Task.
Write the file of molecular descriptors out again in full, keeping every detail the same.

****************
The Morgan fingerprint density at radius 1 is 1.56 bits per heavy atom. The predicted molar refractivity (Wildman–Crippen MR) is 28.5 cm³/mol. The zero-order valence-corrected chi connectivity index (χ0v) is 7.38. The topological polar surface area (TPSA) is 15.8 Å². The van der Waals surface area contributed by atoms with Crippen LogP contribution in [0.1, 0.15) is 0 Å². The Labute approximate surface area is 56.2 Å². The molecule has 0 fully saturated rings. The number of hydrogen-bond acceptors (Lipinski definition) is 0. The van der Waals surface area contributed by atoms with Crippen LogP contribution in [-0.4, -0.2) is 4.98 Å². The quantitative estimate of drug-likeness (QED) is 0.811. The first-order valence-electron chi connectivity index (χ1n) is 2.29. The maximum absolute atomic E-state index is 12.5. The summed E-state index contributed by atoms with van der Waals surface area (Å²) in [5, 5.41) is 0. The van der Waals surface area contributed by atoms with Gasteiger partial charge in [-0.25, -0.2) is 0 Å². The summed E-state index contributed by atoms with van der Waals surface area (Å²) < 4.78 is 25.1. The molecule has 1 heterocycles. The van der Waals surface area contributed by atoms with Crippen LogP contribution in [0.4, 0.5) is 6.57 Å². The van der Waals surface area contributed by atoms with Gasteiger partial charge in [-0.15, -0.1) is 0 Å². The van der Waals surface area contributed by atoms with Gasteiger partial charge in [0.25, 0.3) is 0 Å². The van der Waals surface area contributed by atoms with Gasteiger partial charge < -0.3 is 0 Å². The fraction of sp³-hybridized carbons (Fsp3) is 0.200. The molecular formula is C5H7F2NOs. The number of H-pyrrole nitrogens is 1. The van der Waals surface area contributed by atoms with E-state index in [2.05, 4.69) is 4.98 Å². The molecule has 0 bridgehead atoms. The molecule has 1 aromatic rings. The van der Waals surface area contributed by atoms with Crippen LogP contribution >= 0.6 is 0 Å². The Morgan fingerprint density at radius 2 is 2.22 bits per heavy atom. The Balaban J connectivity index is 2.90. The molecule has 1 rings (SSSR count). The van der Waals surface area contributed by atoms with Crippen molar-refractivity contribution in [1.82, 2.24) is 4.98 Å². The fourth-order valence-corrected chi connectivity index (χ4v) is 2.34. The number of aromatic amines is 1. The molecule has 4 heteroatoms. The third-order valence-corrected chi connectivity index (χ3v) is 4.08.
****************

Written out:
The Morgan fingerprint density at radius 1 is 1.56 bits per heavy atom. The predicted molar refractivity (Wildman–Crippen MR) is 28.5 cm³/mol. The zero-order valence-corrected chi connectivity index (χ0v) is 7.38. The topological polar surface area (TPSA) is 15.8 Å². The van der Waals surface area contributed by atoms with Crippen LogP contribution in [0.1, 0.15) is 0 Å². The Labute approximate surface area is 56.2 Å². The molecule has 0 fully saturated rings. The number of hydrogen-bond acceptors (Lipinski definition) is 0. The van der Waals surface area contributed by atoms with Crippen LogP contribution in [-0.4, -0.2) is 4.98 Å². The quantitative estimate of drug-likeness (QED) is 0.811. The first-order valence-electron chi connectivity index (χ1n) is 2.29. The maximum absolute atomic E-state index is 12.5. The summed E-state index contributed by atoms with van der Waals surface area (Å²) in [5, 5.41) is 0. The van der Waals surface area contributed by atoms with Gasteiger partial charge in [-0.25, -0.2) is 0 Å². The summed E-state index contributed by atoms with van der Waals surface area (Å²) < 4.78 is 25.1. The molecule has 1 heterocycles. The van der Waals surface area contributed by atoms with Crippen LogP contribution in [0.4, 0.5) is 6.57 Å². The van der Waals surface area contributed by atoms with Gasteiger partial charge in [-0.15, -0.1) is 0 Å². The van der Waals surface area contributed by atoms with Gasteiger partial charge in [0.25, 0.3) is 0 Å². The van der Waals surface area contributed by atoms with Gasteiger partial charge < -0.3 is 0 Å². The fraction of sp³-hybridized carbons (Fsp3) is 0.200. The molecular formula is C5H7F2NOs. The number of H-pyrrole nitrogens is 1. The van der Waals surface area contributed by atoms with E-state index in [2.05, 4.69) is 4.98 Å². The molecule has 0 bridgehead atoms. The molecule has 1 aromatic rings. The van der Waals surface area contributed by atoms with Crippen LogP contribution >= 0.6 is 0 Å². The Morgan fingerprint density at radius 2 is 2.22 bits per heavy atom. The Balaban J connectivity index is 2.90. The molecule has 1 rings (SSSR count). The van der Waals surface area contributed by atoms with Crippen molar-refractivity contribution in [1.82, 2.24) is 4.98 Å². The fourth-order valence-corrected chi connectivity index (χ4v) is 2.34. The number of aromatic amines is 1. The molecule has 4 heteroatoms. The third-order valence-corrected chi connectivity index (χ3v) is 4.08.